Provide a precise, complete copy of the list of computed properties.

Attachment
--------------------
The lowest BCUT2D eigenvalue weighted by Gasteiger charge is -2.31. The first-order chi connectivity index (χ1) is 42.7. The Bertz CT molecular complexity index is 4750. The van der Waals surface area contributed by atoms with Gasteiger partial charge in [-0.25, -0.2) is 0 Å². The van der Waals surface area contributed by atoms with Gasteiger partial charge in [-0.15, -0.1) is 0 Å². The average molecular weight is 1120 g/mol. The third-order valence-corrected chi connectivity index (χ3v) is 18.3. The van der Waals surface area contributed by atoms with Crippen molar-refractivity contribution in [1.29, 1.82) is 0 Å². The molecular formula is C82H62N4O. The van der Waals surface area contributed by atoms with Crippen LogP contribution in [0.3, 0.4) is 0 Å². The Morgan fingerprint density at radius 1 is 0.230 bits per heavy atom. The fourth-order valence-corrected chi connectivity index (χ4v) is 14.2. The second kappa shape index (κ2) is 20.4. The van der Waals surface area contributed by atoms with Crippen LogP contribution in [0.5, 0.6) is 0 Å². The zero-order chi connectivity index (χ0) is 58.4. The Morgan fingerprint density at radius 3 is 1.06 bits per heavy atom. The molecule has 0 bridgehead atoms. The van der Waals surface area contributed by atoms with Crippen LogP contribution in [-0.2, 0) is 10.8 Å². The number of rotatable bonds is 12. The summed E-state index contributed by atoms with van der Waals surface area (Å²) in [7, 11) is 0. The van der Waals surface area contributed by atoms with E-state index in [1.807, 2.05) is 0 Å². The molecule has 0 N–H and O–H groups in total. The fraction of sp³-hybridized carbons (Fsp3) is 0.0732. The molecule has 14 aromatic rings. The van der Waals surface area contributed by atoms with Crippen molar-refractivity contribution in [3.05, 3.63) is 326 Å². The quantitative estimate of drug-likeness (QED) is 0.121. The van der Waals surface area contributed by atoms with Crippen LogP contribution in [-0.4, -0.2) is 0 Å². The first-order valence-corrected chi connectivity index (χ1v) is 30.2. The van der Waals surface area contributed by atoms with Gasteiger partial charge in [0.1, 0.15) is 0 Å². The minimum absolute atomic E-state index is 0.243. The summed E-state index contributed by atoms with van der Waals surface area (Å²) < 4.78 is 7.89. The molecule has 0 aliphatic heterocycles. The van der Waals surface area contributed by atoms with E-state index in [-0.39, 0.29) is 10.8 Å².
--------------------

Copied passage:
The lowest BCUT2D eigenvalue weighted by Gasteiger charge is -2.31. The first-order chi connectivity index (χ1) is 42.7. The Bertz CT molecular complexity index is 4750. The van der Waals surface area contributed by atoms with Gasteiger partial charge in [-0.25, -0.2) is 0 Å². The van der Waals surface area contributed by atoms with Gasteiger partial charge in [-0.15, -0.1) is 0 Å². The average molecular weight is 1120 g/mol. The third-order valence-corrected chi connectivity index (χ3v) is 18.3. The van der Waals surface area contributed by atoms with Crippen molar-refractivity contribution in [1.29, 1.82) is 0 Å². The molecular formula is C82H62N4O. The van der Waals surface area contributed by atoms with Crippen LogP contribution in [0.3, 0.4) is 0 Å². The Morgan fingerprint density at radius 1 is 0.230 bits per heavy atom. The fourth-order valence-corrected chi connectivity index (χ4v) is 14.2. The second kappa shape index (κ2) is 20.4. The van der Waals surface area contributed by atoms with Crippen LogP contribution in [0.5, 0.6) is 0 Å². The zero-order chi connectivity index (χ0) is 58.4. The Morgan fingerprint density at radius 3 is 1.06 bits per heavy atom. The molecule has 0 bridgehead atoms. The van der Waals surface area contributed by atoms with Crippen LogP contribution in [-0.2, 0) is 10.8 Å². The number of rotatable bonds is 12. The summed E-state index contributed by atoms with van der Waals surface area (Å²) in [7, 11) is 0. The van der Waals surface area contributed by atoms with E-state index in [1.807, 2.05) is 0 Å². The molecule has 0 N–H and O–H groups in total. The fraction of sp³-hybridized carbons (Fsp3) is 0.0732. The molecule has 14 aromatic rings. The van der Waals surface area contributed by atoms with Crippen molar-refractivity contribution in [3.05, 3.63) is 326 Å². The quantitative estimate of drug-likeness (QED) is 0.121. The van der Waals surface area contributed by atoms with Crippen LogP contribution in [-0.4, -0.2) is 0 Å². The first-order valence-corrected chi connectivity index (χ1v) is 30.2. The van der Waals surface area contributed by atoms with Gasteiger partial charge in [0.1, 0.15) is 0 Å². The minimum absolute atomic E-state index is 0.243. The summed E-state index contributed by atoms with van der Waals surface area (Å²) < 4.78 is 7.89. The molecule has 0 aliphatic heterocycles. The van der Waals surface area contributed by atoms with E-state index in [-0.39, 0.29) is 10.8 Å².